1774
ENGLISH POETRY 1579-1830: SPENSER AND THE TRADITION

The Complaint.

Weekly Magazine or Edinburgh Amusement 26 (10 November 1774) 209-10.

Argenton


A pastoral elegy in 27 anapestic quatrains, signed "Argenton, Nov. 1." In conventional pastoral-ballad phrases, the poet complains of the loss of Corydon and Maria: "All joy from my bosom's now flown, | Nor can Hope the gay vision restore; | The friend of my youth is now gone, | And the nymph I ador'd is no more." What is less conventional is the long gothic introduction, complete with bat, owl, tomb, and ghost. There had been something of the gothic in Rowe's Collin's Complaint, though here the poet plainly looks to Gray's Elegy and its many imitations, combining in one poem the two most popular modes of quatrain verse, the graveyard elegy and pastoral ballad.

It is possible that Corydon is meant for Robert Fergusson who had died several days earlier and been eulogized by that name by "C. K." the previous week in the Weekly Magazine.



Now the moon's feeble light gilds the plain,
And all Nature seems sunk in repose,
I'll steal from the world's busy train,
And indulge my sad soul with its woes.

Mild night on her shadowy throne,
In majesty silent now reigns;
The winds to their caverns are gone,
While the zephyr's soft whisper remains.

Sweet sleep his soft mantle now throws
O'er the vacant and pleasure-cloy'd breast;
But the heart that is wounded ne'er knows
The heavenly blessing of rest.

No sound but my footstep alone
Invades the dread silence of eve;
The owl and the bat too are flown,
And have left me my fortune to grieve.

What horrors all round me are spread!
What shriek thus alarms me with fear?
Why rises my hair as I tread!
Why dies that sad sound on my ear!

'Tis the voice of some care-troubled ghost,
Which echo has caught from the tomb,
Where it mourns all the joys it has lost,
And reluctant submits to its doom.

Avaunt! ye pale spectres of night!
Go haunt the grim murderer's bed;
To his dreams bring dismay and affright;
Let his crimes hover still round his head.

No dread with my purpose shall cope;
Avaunt! and my sorrows revere:
The wretch who is widow'd of hope,
Has nothing to wish, or to fear.

Where yon tomb-stone, display'd to the view,
Calls the deep throbbing sigh from my breast,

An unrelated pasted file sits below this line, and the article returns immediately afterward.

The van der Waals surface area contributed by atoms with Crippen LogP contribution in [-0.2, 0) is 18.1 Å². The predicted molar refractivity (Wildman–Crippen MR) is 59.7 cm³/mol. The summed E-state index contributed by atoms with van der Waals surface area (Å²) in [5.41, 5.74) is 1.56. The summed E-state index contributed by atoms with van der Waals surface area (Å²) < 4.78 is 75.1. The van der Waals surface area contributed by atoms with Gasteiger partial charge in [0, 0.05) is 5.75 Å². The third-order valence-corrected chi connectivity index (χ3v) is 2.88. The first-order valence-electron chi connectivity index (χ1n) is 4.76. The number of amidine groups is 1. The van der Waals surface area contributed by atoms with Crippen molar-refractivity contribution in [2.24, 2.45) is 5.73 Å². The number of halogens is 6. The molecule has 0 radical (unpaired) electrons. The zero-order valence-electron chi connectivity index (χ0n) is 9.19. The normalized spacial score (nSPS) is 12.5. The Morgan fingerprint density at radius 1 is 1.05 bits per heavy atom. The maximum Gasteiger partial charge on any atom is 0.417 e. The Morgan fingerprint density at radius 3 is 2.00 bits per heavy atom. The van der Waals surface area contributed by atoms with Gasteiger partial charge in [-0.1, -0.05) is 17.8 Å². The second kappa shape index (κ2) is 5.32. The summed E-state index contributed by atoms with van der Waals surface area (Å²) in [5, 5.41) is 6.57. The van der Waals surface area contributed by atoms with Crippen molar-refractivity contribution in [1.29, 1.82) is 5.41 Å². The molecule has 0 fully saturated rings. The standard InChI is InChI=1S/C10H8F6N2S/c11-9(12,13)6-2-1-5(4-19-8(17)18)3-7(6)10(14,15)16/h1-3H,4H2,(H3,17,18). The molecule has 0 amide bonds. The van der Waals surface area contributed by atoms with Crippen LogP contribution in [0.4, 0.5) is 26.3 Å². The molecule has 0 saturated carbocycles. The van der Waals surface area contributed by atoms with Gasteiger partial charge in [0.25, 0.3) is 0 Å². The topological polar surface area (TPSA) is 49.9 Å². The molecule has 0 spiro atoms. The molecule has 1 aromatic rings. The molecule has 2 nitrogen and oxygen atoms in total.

O'erhung by the wide-spreading yew,
The ashes of CORYDON rest.

Ah! CORYDON, pride of the grove,
How lost is the mirror of youth!
Thy form was the picture of love,
And thy heart was the mansion of truth.

To distress thou wast gentle and kind:
'Twas thine to relieve, and to save;
And tho' thou wert wild as the wind,
Thou wast generous, tender, and brave.

To virtue how dear was thy heart!
And when from her paths thou didst roam,
Bright wisdom her ray did impart,
To recal the lov'd wanderer home.

Soft friendship thy bosom did soothe,
And love crown'd thy hope with success;
Thy faults were the errors of youth,
But we never could love thee the less.

In life's gaudy bloom how thou fell
A victim to friendship and love,
In happier hours I may tell;
But what can my sorrows remove?

Can the tale of distress as it flows
From a heart overwhelm'd with despair,
Give the wretch a relief to his woes?
Or can sympathy soften his care?

On the bosom of friendship reclin'd,
See care's aching head how it lies!
No comfort that heart can now find;
In accents how plaintive it sighs!

How oft it repeats the sad tale,
To the friend who re-echoes its grief,
Till tears sympathetic prevail,
And compassion affords some relief.

Who once was so careless as I?
No grief did my bosom annoy,
My breast never utter'd a sigh,
Nor my eye shed a tear, but of joy.

The wounds that now bleed in my heart,
Can the angel of death only close;
The grim tyrant has twice thrown his dart,
And twice has destroy'd my repose.

A maid of celestial birth,
Came down from the heavenly abodes;
Her name was MARIA on earth,
But VIRTUE she's call'd by the gods.

How oft my fond heart did rejoice
At the sight of an object so dear!
Methinks I still hear that lov'd voice,
Whose music once ravish'd my ear.

Perfections like hers could not save,
They were born but to bloom, and to die;
A tear have I dropt on her grave,
And her name is still breath'd with a sigh.

To join the celestial choir,
When Fate the fair maid did remove,
My heart, robb'd of all her desire,
Bad adieu to the transports of love.

To the friend of my bosom I flew,
Tho' hopeless to meet with redress;
Yet I lov'd him the more when I knew
That he felt for, and shar'd my distress.

All joy from my bosom's now flown,
Nor can hope the gay vision restore;
The friend of my youth is now gone,
And the nymph I ador'd is no more.

Ye shepherds, who see my despair,
And blame me in grief that I pine,
Your nymphs may perhaps be as fair,
But they are not so virtuous as mine.

Your friends may perhaps be as gay;
At the court or the ball they may shine;
They may merrily sing thro' the day,
But they are not so faithful as mine.

[pp. 209-10]